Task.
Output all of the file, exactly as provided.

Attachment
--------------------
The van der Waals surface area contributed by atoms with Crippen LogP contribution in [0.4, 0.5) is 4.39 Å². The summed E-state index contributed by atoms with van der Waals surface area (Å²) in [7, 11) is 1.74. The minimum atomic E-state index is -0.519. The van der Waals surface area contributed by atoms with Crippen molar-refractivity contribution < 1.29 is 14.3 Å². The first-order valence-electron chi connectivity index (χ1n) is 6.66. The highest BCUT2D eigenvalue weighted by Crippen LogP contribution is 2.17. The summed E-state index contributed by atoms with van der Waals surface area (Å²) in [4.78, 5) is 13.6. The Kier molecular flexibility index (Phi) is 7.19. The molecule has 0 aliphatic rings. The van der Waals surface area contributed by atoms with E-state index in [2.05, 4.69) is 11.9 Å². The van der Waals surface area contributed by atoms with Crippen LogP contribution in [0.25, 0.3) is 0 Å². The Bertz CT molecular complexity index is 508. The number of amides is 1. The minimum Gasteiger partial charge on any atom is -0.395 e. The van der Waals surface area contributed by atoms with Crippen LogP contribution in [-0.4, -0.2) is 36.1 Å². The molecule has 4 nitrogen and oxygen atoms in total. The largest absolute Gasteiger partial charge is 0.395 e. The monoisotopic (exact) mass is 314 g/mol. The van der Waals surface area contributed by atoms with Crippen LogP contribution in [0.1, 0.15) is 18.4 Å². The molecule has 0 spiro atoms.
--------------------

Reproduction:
The van der Waals surface area contributed by atoms with Crippen LogP contribution in [0.4, 0.5) is 4.39 Å². The summed E-state index contributed by atoms with van der Waals surface area (Å²) in [7, 11) is 1.74. The minimum atomic E-state index is -0.519. The van der Waals surface area contributed by atoms with Crippen molar-refractivity contribution < 1.29 is 14.3 Å². The first-order valence-electron chi connectivity index (χ1n) is 6.66. The highest BCUT2D eigenvalue weighted by Crippen LogP contribution is 2.17. The summed E-state index contributed by atoms with van der Waals surface area (Å²) in [4.78, 5) is 13.6. The Kier molecular flexibility index (Phi) is 7.19. The molecule has 0 aliphatic rings. The van der Waals surface area contributed by atoms with E-state index in [2.05, 4.69) is 11.9 Å². The van der Waals surface area contributed by atoms with Crippen LogP contribution in [0.25, 0.3) is 0 Å². The Bertz CT molecular complexity index is 508. The number of amides is 1. The minimum Gasteiger partial charge on any atom is -0.395 e. The van der Waals surface area contributed by atoms with Crippen LogP contribution in [-0.4, -0.2) is 36.1 Å². The molecule has 4 nitrogen and oxygen atoms in total. The largest absolute Gasteiger partial charge is 0.395 e. The monoisotopic (exact) mass is 314 g/mol. The van der Waals surface area contributed by atoms with Crippen LogP contribution in [0.1, 0.15) is 18.4 Å². The molecule has 0 spiro atoms.